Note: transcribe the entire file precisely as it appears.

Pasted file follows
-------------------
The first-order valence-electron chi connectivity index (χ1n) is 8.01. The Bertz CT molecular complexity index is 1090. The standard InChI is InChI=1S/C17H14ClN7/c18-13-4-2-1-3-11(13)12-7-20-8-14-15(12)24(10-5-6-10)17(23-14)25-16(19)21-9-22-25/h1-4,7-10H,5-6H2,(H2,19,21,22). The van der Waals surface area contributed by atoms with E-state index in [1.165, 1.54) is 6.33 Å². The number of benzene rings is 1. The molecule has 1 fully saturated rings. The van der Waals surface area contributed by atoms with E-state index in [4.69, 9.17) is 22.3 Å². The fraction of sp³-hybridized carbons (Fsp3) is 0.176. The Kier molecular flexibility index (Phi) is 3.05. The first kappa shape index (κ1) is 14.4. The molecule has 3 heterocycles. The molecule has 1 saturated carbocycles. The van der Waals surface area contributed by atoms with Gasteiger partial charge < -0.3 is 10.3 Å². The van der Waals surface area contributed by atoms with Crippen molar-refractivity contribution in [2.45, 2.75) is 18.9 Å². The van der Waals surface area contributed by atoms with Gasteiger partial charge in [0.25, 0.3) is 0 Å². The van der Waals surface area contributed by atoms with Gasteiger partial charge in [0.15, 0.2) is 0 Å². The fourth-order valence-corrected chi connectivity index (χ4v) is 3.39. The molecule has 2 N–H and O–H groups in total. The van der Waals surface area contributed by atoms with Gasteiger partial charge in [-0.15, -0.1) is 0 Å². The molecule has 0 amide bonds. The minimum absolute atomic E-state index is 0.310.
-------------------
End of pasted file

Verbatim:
The first-order valence-electron chi connectivity index (χ1n) is 8.01. The Bertz CT molecular complexity index is 1090. The standard InChI is InChI=1S/C17H14ClN7/c18-13-4-2-1-3-11(13)12-7-20-8-14-15(12)24(10-5-6-10)17(23-14)25-16(19)21-9-22-25/h1-4,7-10H,5-6H2,(H2,19,21,22). The van der Waals surface area contributed by atoms with E-state index in [1.165, 1.54) is 6.33 Å². The number of benzene rings is 1. The molecule has 1 fully saturated rings. The van der Waals surface area contributed by atoms with E-state index in [4.69, 9.17) is 22.3 Å². The fraction of sp³-hybridized carbons (Fsp3) is 0.176. The Kier molecular flexibility index (Phi) is 3.05. The first kappa shape index (κ1) is 14.4. The molecule has 3 heterocycles. The molecule has 1 saturated carbocycles. The van der Waals surface area contributed by atoms with Gasteiger partial charge < -0.3 is 10.3 Å². The van der Waals surface area contributed by atoms with Crippen molar-refractivity contribution in [2.45, 2.75) is 18.9 Å². The van der Waals surface area contributed by atoms with Gasteiger partial charge in [0.25, 0.3) is 0 Å². The van der Waals surface area contributed by atoms with Gasteiger partial charge in [0.15, 0.2) is 0 Å². The fourth-order valence-corrected chi connectivity index (χ4v) is 3.39. The molecule has 2 N–H and O–H groups in total. The van der Waals surface area contributed by atoms with Gasteiger partial charge in [-0.15, -0.1) is 0 Å². The molecule has 0 amide bonds. The minimum absolute atomic E-state index is 0.310.